Habit, though it has the unfavourable distinction of mediocrity and bland repetition, is for me nonetheless the much needed balance of my epicurean and hedonistic lifestyle. I find it permits me by its strict and seemingly unimaginative constraint to avoid what is otherwise often regrettable behaviour. Habit is an uncompromising commitment by any account. By my personal definition habit expresses the benefit of what is as well frequently the accumulation of years of sometimes punishing and loathsome experimentation. This is in spite of whatever cheerful or bawdy anecdotes may subsequently emerge. I am a confessed visceral person, one who submits readily to the allure of his instincts, passions and appetites. These are often perilous credentials. The examples of abuse are too numerous to mention, the most common among them being anything drinkable or digestible. And while I am able to argue my way out of material expense, I must nonetheless admit to often woeful accumulation and superfluity.
Whether the habit is internal or external, it is for me primarily restrictive. It is by modest distinction a philosophic guide, certainly an intellectual pursuit which governs the lower and internal organs. Though I don’t recollect habit insinuating any theory of spartanism, simplicity or frugality, for me habit has always been the mechanic by which I subdue my immediate urges. It is thus a potentially tarsome pursuit. But more often than not I live to complement the triumph. The effect of habit is by certain measure an excess of its own, yet less colourful and less rich without the ingredients of storytelling.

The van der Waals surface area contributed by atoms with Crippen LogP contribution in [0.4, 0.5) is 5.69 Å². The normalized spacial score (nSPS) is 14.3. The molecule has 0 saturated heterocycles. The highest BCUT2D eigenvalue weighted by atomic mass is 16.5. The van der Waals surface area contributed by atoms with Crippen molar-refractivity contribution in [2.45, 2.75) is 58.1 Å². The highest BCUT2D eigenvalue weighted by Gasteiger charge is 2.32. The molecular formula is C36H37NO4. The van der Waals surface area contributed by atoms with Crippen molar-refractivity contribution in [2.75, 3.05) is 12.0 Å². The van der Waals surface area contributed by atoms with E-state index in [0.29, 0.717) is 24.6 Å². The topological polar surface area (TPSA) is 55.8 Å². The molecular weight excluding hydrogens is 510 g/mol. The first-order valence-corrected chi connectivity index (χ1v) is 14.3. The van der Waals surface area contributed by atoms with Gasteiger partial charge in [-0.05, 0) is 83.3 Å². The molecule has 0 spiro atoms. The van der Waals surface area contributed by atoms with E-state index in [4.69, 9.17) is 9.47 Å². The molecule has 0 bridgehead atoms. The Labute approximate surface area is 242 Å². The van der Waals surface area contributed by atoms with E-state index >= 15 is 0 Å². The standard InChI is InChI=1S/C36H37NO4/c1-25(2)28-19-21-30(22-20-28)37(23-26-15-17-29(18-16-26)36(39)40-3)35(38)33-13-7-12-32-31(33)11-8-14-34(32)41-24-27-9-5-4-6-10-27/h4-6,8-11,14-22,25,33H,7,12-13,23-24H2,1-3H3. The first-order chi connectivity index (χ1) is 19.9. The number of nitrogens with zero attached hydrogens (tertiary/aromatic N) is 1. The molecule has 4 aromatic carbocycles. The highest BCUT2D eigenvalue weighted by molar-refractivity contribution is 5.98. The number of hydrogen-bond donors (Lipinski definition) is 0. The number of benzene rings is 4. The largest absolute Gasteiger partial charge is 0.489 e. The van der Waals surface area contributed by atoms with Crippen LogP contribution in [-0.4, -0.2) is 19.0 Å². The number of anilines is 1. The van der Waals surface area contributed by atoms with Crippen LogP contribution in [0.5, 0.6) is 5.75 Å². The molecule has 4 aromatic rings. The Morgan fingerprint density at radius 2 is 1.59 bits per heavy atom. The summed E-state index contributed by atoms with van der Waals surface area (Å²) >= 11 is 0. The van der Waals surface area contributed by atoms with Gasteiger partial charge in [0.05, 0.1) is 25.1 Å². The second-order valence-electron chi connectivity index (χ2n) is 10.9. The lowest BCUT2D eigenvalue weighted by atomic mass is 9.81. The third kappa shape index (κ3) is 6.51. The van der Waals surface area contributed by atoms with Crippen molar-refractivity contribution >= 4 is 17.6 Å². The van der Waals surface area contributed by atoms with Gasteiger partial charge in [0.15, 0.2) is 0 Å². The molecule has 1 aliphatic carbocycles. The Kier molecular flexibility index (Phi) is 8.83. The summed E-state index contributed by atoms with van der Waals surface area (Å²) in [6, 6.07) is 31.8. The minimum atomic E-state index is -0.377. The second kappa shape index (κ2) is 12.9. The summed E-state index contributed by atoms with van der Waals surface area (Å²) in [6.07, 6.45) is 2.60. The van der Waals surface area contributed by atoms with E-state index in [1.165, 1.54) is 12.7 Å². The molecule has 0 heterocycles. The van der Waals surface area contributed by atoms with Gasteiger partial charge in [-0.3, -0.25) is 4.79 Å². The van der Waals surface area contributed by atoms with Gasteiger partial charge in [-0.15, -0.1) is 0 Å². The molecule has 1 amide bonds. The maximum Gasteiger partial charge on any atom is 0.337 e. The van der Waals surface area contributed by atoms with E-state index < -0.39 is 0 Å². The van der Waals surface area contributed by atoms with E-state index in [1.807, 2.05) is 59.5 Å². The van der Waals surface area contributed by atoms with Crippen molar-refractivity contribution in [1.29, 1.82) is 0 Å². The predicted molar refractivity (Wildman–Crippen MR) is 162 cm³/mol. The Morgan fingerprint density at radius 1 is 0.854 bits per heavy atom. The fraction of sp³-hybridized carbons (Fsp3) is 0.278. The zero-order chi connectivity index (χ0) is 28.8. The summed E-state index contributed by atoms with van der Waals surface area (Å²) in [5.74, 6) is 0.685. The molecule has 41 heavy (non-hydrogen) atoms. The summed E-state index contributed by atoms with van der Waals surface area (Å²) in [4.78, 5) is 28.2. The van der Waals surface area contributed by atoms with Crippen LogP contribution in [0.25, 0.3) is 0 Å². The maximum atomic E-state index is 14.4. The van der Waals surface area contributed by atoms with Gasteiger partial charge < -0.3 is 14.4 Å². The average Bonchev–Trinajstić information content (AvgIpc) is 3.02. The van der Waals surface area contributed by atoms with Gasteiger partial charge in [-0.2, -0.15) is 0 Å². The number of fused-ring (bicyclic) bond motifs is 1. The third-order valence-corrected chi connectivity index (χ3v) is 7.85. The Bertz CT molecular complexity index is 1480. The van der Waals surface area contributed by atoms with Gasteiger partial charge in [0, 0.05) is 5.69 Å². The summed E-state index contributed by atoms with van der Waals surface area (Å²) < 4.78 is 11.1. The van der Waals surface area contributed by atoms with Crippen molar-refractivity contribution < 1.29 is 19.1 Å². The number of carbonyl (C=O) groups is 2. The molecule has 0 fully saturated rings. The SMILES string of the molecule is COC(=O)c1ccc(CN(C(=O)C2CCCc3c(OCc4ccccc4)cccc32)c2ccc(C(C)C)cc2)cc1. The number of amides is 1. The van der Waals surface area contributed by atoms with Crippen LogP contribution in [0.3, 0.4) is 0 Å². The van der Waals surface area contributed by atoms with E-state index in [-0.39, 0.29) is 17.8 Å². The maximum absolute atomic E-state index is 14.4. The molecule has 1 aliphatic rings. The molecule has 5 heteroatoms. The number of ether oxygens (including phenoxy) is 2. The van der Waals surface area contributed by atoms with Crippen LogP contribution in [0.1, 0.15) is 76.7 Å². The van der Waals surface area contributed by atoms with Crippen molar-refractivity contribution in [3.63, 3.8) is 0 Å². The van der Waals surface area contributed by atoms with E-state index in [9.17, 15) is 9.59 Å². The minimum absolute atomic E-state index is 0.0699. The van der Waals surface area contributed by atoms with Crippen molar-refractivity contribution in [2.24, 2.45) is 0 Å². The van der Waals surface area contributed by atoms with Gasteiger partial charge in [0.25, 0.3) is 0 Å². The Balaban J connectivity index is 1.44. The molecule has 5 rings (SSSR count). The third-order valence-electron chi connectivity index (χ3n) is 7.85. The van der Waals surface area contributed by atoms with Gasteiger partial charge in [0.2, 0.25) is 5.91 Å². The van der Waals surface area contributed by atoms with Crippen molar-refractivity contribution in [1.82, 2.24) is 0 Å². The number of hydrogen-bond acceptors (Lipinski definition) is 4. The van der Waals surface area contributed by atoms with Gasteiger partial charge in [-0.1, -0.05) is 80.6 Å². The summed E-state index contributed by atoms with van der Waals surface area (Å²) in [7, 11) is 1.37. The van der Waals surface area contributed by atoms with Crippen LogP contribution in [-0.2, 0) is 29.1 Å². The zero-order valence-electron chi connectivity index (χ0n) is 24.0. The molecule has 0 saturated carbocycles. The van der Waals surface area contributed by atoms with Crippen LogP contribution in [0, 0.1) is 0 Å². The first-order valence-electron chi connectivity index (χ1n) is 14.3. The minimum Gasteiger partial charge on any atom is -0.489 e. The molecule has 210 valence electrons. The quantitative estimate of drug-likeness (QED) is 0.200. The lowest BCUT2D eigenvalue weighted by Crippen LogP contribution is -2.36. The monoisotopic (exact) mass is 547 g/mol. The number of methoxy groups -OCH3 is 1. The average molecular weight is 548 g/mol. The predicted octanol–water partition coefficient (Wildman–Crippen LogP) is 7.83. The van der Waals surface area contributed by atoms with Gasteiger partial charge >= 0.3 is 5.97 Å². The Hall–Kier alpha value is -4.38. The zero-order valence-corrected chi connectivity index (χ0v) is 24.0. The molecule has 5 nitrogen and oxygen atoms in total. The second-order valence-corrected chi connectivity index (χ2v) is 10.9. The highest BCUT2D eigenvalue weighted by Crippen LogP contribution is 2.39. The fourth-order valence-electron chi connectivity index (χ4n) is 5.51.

In ancient times, the Greek city-state of Sparta had a reputation for the severe and highly disciplined way of life it enforced among its citizens, so as to keep them ready for war at any time. Physical training was required for both men and women. A boy would begin his military training at 7 and would live in army barracks for much of his life, even after he was married. Today, when a cargo ship or a remote beach resort offers “spartan accommodations”, some tourists jump at the chance for a refreshing change from the luxuries they’ve been used to.
There is a downside to habit. It doesn’t work for everyone the same way. It may inaccurately confine one’s thinking by strength of its historic advantages to undeveloped beliefs. The adage of doing something only because you’ve always done so reflects the danger of routine which has been stylized with the richness of tradition while unwittingly perpetuating mere quirks or foibles. The only relieving or accommodating engagement of fixation is the avoidance of addiction.
Paradoxically the notable conflict with habit is indeed addiction, a misfortune having in some instances the opposite advantage to what I seek. Yet there are those who advance the sybaritic and fast-living lifestyle at any cost for their own metaphysical reasons.
Overindulgence – way too much as well as weigh too much. But, life is short. Eat dessert first! Donna McD
If one were to reflect even for a moment upon those no longer whinnying among us it is difficult not to accept the recommendation to enjoy life at any cost. Such is the quip, “What are you saving it for – the funeral!” Nor can I argue the point. There may further be the inadavertent improvement of colouring life by affording comparison and thus avoiding lapsing into a misleading and less adventurous trait.
In the end no one of us has the recipe for the ideal way to do things. It may be that we must rely only upon our own speculations. While obviously I have been influenced by the notable sagacity of others, I must similarly observe that I have retreated ultimately to my own instruction whatever it may be. This may be only a reflection of my limitation; or it may expose the mandate of one’s internal mechanism. Whether these truisms will be repeated either before or after my funeral is irrelevant. I shall for the time being content myself to have expressed my thoughts. And now if you’ll forgive me I shall retreat to the bicycle stand for a moment of impassioned though unremarkable exercise at Lands End. It is another brilliantly sunny day on Hilton Head Island bordering the blue North Atlantic Ocean.